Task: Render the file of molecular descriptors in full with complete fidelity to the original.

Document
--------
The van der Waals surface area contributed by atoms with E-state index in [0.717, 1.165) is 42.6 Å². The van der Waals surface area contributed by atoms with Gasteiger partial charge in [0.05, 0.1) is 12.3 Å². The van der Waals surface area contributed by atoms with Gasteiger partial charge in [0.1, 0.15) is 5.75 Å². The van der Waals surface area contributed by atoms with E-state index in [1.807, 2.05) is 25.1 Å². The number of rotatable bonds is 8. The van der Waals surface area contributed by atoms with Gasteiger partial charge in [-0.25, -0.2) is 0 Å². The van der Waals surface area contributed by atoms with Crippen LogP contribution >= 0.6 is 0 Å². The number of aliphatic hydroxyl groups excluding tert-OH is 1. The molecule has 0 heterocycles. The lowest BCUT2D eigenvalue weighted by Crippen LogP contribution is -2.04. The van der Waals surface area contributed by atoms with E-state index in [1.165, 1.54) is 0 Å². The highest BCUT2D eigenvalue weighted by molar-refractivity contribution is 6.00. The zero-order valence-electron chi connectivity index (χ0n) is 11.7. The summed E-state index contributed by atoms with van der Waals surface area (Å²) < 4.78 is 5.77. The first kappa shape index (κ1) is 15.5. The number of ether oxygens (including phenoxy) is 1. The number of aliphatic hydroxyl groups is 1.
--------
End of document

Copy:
The van der Waals surface area contributed by atoms with E-state index in [0.717, 1.165) is 42.6 Å². The van der Waals surface area contributed by atoms with Gasteiger partial charge in [0.05, 0.1) is 12.3 Å². The van der Waals surface area contributed by atoms with Gasteiger partial charge in [0.1, 0.15) is 5.75 Å². The van der Waals surface area contributed by atoms with E-state index in [1.807, 2.05) is 25.1 Å². The number of rotatable bonds is 8. The van der Waals surface area contributed by atoms with Gasteiger partial charge in [-0.25, -0.2) is 0 Å². The van der Waals surface area contributed by atoms with Crippen LogP contribution >= 0.6 is 0 Å². The number of aliphatic hydroxyl groups excluding tert-OH is 1. The molecule has 0 heterocycles. The lowest BCUT2D eigenvalue weighted by Crippen LogP contribution is -2.04. The van der Waals surface area contributed by atoms with E-state index in [1.165, 1.54) is 0 Å². The highest BCUT2D eigenvalue weighted by molar-refractivity contribution is 6.00. The zero-order valence-electron chi connectivity index (χ0n) is 11.7. The summed E-state index contributed by atoms with van der Waals surface area (Å²) < 4.78 is 5.77. The first kappa shape index (κ1) is 15.5. The number of ether oxygens (including phenoxy) is 1. The number of aliphatic hydroxyl groups is 1.